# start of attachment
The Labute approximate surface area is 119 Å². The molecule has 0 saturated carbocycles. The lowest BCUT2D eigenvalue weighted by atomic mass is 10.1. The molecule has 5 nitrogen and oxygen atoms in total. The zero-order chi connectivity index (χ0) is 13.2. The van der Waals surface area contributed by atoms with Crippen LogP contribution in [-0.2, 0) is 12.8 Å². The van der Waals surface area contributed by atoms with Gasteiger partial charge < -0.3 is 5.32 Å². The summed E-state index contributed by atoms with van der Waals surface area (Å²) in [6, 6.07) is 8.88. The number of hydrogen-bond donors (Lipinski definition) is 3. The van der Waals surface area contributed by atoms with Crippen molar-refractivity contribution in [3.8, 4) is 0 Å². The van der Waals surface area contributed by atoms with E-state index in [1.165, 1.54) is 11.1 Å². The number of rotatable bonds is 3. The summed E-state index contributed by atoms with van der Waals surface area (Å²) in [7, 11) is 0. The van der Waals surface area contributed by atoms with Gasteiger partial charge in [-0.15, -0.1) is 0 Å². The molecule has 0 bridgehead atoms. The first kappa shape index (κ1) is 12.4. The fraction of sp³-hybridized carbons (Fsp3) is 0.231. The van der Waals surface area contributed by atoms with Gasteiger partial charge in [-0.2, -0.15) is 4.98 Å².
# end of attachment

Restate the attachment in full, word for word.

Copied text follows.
The Labute approximate surface area is 119 Å². The molecule has 0 saturated carbocycles. The lowest BCUT2D eigenvalue weighted by atomic mass is 10.1. The molecule has 5 nitrogen and oxygen atoms in total. The zero-order chi connectivity index (χ0) is 13.2. The van der Waals surface area contributed by atoms with Crippen LogP contribution in [-0.2, 0) is 12.8 Å². The van der Waals surface area contributed by atoms with Gasteiger partial charge < -0.3 is 5.32 Å². The summed E-state index contributed by atoms with van der Waals surface area (Å²) in [6, 6.07) is 8.88. The number of hydrogen-bond donors (Lipinski definition) is 3. The van der Waals surface area contributed by atoms with Crippen molar-refractivity contribution in [3.8, 4) is 0 Å². The van der Waals surface area contributed by atoms with E-state index in [1.165, 1.54) is 11.1 Å². The number of rotatable bonds is 3. The summed E-state index contributed by atoms with van der Waals surface area (Å²) in [7, 11) is 0. The van der Waals surface area contributed by atoms with Gasteiger partial charge in [-0.15, -0.1) is 0 Å². The molecule has 0 bridgehead atoms. The first kappa shape index (κ1) is 12.4. The fraction of sp³-hybridized carbons (Fsp3) is 0.231. The van der Waals surface area contributed by atoms with Gasteiger partial charge in [-0.2, -0.15) is 4.98 Å².